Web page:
A clinical trial has shown that a new, non-surgical method of treatment for low-risk prostate cancer can effectively kill cancer cells whilst at the same time preserving healthy tissue.
The new treatment is called vascular-targeted photodynamic therapy, or VTP. According to University College London Hospitals (UCLH), the treatment uses a light-sensitive drug, which is injected into the bloodstream. A laser then activates the drug, which eradicates tumor tissue in the prostate.
The drug used is called WST11 and comes from bacteria found at the bottom of the ocean. These bacteria have evolved to turn light into energy in a very efficient way. This trait has been exploited to develop WST11, which UCLH describes as "a compound that releases free radicals to kill surrounding cells when activated by laser light."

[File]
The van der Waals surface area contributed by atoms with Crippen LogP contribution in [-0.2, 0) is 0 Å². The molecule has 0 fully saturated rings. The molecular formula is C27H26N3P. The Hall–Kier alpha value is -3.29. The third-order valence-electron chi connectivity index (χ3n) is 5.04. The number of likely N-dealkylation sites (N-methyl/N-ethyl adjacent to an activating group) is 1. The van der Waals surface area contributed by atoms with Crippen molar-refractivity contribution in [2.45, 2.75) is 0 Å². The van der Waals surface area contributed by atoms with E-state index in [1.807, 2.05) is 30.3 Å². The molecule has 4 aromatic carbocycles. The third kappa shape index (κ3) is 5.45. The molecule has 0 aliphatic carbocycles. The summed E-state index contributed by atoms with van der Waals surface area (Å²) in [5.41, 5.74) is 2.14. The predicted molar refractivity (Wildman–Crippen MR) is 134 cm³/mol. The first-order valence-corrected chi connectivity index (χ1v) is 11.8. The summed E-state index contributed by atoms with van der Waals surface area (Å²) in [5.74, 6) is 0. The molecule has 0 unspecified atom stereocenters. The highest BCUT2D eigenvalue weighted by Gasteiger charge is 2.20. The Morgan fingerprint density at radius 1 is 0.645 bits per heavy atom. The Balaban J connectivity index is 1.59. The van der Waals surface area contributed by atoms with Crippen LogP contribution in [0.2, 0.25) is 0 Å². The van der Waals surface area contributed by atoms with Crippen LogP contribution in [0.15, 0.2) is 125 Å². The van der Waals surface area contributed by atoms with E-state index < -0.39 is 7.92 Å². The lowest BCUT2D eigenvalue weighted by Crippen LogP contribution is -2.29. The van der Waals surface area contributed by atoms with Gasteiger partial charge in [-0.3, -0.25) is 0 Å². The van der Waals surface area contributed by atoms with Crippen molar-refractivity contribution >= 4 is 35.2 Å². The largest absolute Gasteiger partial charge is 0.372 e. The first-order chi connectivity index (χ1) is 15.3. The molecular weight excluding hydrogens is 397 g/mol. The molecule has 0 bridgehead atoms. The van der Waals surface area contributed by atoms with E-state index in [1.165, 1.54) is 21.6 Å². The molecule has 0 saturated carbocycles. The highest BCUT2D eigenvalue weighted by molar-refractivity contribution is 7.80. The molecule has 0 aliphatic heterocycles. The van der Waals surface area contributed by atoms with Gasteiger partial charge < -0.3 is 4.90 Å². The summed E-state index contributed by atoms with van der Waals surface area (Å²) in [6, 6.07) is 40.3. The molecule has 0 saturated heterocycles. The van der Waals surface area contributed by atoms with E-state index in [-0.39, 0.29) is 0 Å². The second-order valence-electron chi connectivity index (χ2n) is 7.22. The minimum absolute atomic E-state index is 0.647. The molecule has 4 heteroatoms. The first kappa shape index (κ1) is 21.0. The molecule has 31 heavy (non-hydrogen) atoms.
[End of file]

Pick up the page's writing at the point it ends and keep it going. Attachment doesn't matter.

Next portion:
According to UCLH the research, which was published in The Lancet Oncology, showed that 49 percent of patients given VTP went into "complete remission" compared with 13.5 percent of patients in the control group.
"This is truly a huge leap forward for prostate cancer treatment, which has previously lagged decades behind other solid cancers such as breast cancer," Mark Emberton, dean of UCL Medical Sciences and consultant urologist at UCLH, said in a news release on Tuesday. Emberton led the trial.